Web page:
• avatar
    whatdoiknow1

    While it is hard to find serious fault with the new CTS GM still finds ways to turn-off the necessary cross-over shoppers. NO BLUETOOTH???? Are you kidding!!!!

    While I will admit I am one of the few “tech” persons that I know of who have yet to join the BlueTooth ranks I do know that this technology has been around for at least 3 to 4 years already. IT IS ALSO QUITE POPULAR and it works! It is also available in just about every other vehicle costing more that 30grand with the exception of Porsche.

    I am sure many here with simply state, No big deal. But I think you are missing the point. Bluetooth (in its current or another form) is the way of the future. Intergrating electronic devices for hands free operation is a very useful feature for a large percentage of the target customers. Many already demand it because they currently have a vehicle that has been equiped with it for a couple of YEARS and they have purchased numerous bluetooth compatible devices.

    But, hey GM know best and something as little and insignificant as Bluetooth is not important, right.

  • avatar
    doctorv8

    Bluehaired buyers don’t need bluetooth. ;-)

  • avatar
    jthorner

    No bluetooth in a $47k car? California is about to outlaw driving with a cellphone in your hand. Bluetooth integration is the most elegant way of easily solving that requirement. For Cadillac’s latest and greatest not to include it is just nuts.

    Using Onstar as a dedicated in-car cell phone is so 1990s of an answer. Nobody wants to have one phone number for their portable cell phone and another one for each car.

    DUH.

  • avatar
    tentacles

    I think there’s going to be a revised Northstar in the pipeline, to address the concerns about engine pedigree. The LS powered CTS-V was a one-off, using off the shelf parts that were lying around, I think.

  • avatar
    Joe O

    I gotta say: the unavailability of bluetooth is not significant.

    Here’s my take on it: If I was a Cadillac dealer I would get a pricesheet of the BMW 3-series or 5-series and would point out how much they charge for bluetooth (since it’s not standard on either) or how much a “bundled” package is which includes bluetooth.

    Then, as a dealership, I would offer 3 aftermarket solutions. One integrated, one plug-n-play, and maybe one bluetooth option bundled into a portable navi system. All offered for less than the cost of BMW’s offerings. And I would point out the advantages (i.e. the last two I mentioned can be transferred into other cars, or maybe they offer more features, etc.).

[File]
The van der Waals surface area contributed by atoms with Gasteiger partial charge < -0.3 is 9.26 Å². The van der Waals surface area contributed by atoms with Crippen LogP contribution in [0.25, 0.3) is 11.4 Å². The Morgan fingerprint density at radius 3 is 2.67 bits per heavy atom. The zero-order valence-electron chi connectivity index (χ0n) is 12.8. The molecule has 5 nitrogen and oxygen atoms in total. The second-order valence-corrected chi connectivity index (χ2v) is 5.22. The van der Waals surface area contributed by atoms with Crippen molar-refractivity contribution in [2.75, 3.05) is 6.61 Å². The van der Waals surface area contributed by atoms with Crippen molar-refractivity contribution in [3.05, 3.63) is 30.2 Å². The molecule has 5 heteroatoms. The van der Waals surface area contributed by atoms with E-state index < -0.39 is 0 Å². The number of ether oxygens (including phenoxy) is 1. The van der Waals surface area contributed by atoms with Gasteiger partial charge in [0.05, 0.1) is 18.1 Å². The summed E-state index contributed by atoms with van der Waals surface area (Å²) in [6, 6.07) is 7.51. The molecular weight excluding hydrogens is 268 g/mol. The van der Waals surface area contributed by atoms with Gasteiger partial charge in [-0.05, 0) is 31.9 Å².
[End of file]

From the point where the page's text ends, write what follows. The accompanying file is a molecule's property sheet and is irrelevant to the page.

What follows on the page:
I am surprised that Caddy is not offering it as part of the navigation package (if that’s accurate). Since Navi is almost certainly produced by one of the major electronics manufacturers, they usually include bluetooth.

    It’s not exactly a deal breaker people. It’s all about how the seller approaches the concern.

    I for one applaud Caddy at offering a limited slip in this class of cars. With BMW, I have to get an M-series to get an LSD.

    Now a manufacturer not offering HID headlights in this class…that’d be a dealbreaker for me :)

    Joe

  • avatar
    Unbalanced

    No bluetooth in a Porsche either, so Cadillac is in good company.

    Having owned a number of BMW’s over the years, and having just traded in a GS300 a couple of weeks ago, I’d say that I (and maybe lots of others) are suffering from BMW/Lexus/Mercedes fatigue. Cross-shop them and the cars are distressingly similar, with even BMW’s once stand apart styling having been successfully adopted and toned down by its competitors. The new CTS has one big advantage, which is that it really has a style of its own. If the interior is genuinely up to snuff,and it appears to be, I’d strongly consider it.

  • avatar

    tentacles,

    Most rumors say the next V will have a 6.2-liter OHV V8, possibly with a supercharger, which would mean that the current V isn’t a one-off.

  • avatar
    jlmartin99

    Greetings,

    A general comment, I for one have been reading the reviews regarding the new Cadillac CTS including this one and I can only say one thing after seeing the new CTS in person this past weekend, fantastic.

    If you have note seen the new car in person, I suggest a visit. And as far as the competition, BMW, Lexus and Mercedes-Benz are my favorite luxury brand makers. And I represent a conquest sale for Cadillac coming from Lexus and comparing Cadillac’s STS V8 and XLR with BMW 545i, Lexus GS430 and Mercedes-Benz’s SL500. All of these luxury performance car models are best in class for my requirements with Cadillac’s Art and Science design theme clearly settings it apart from the other luxury brand styling themes. I actually purchased two Cadillacs, the STS-V8 and XLR after extensive evaluation. And the new CTS hit the mark cleanly with a raise in luxury styling both exterior and interior.

    I was very impressed with the performance overall, excellent balance and clearly Cadillac ride and handling tuned for everyday street perfomance. However, I do not think BMW purists for example, BMW 3 Series will leave for the new CTS, but those on the fence could see many, many aspects of Cadillac’s new CTS to like and come over.

    I have my favorites models in BMW, Lexus, and Mercedes-Benz, but for my requirements, Cadillac has hit the mark with their current line up and the new CTS is leading the 2nd generation luxury performance sports sedans and again I was very impressed.

    JLM

  • avatar
    Ryan